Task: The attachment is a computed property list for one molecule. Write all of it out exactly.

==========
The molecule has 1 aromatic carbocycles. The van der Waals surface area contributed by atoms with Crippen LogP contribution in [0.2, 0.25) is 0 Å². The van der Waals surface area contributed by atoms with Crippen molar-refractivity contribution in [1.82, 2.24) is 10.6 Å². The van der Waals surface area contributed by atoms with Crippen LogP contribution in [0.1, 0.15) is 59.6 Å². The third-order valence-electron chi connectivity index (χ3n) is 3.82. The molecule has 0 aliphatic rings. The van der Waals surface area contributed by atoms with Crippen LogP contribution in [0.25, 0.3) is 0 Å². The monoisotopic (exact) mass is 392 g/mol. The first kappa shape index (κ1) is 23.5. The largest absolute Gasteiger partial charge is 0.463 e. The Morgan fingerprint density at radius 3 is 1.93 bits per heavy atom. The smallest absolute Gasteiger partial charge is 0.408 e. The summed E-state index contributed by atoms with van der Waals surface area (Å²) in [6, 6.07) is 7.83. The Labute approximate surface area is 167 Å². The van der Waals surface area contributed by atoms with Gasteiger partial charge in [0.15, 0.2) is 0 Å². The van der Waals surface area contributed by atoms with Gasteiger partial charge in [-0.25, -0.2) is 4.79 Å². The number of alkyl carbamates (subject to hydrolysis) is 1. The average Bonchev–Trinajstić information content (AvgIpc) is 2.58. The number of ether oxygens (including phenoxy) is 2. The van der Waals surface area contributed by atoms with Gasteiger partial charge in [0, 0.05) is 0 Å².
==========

The molecule has 1 aromatic carbocycles. The van der Waals surface area contributed by atoms with Crippen LogP contribution in [0.2, 0.25) is 0 Å². The van der Waals surface area contributed by atoms with Crippen molar-refractivity contribution in [1.82, 2.24) is 10.6 Å². The van der Waals surface area contributed by atoms with Crippen LogP contribution in [0.1, 0.15) is 59.6 Å². The third-order valence-electron chi connectivity index (χ3n) is 3.82. The molecule has 0 aliphatic rings. The van der Waals surface area contributed by atoms with Crippen LogP contribution in [0.25, 0.3) is 0 Å². The monoisotopic (exact) mass is 392 g/mol. The first kappa shape index (κ1) is 23.5. The largest absolute Gasteiger partial charge is 0.463 e. The Morgan fingerprint density at radius 3 is 1.93 bits per heavy atom. The smallest absolute Gasteiger partial charge is 0.408 e. The summed E-state index contributed by atoms with van der Waals surface area (Å²) in [6, 6.07) is 7.83. The Labute approximate surface area is 167 Å². The van der Waals surface area contributed by atoms with Gasteiger partial charge in [0.15, 0.2) is 0 Å². The van der Waals surface area contributed by atoms with Gasteiger partial charge in [-0.25, -0.2) is 4.79 Å². The number of alkyl carbamates (subject to hydrolysis) is 1. The average Bonchev–Trinajstić information content (AvgIpc) is 2.58. The number of ether oxygens (including phenoxy) is 2. The van der Waals surface area contributed by atoms with Gasteiger partial charge in [0, 0.05) is 0 Å².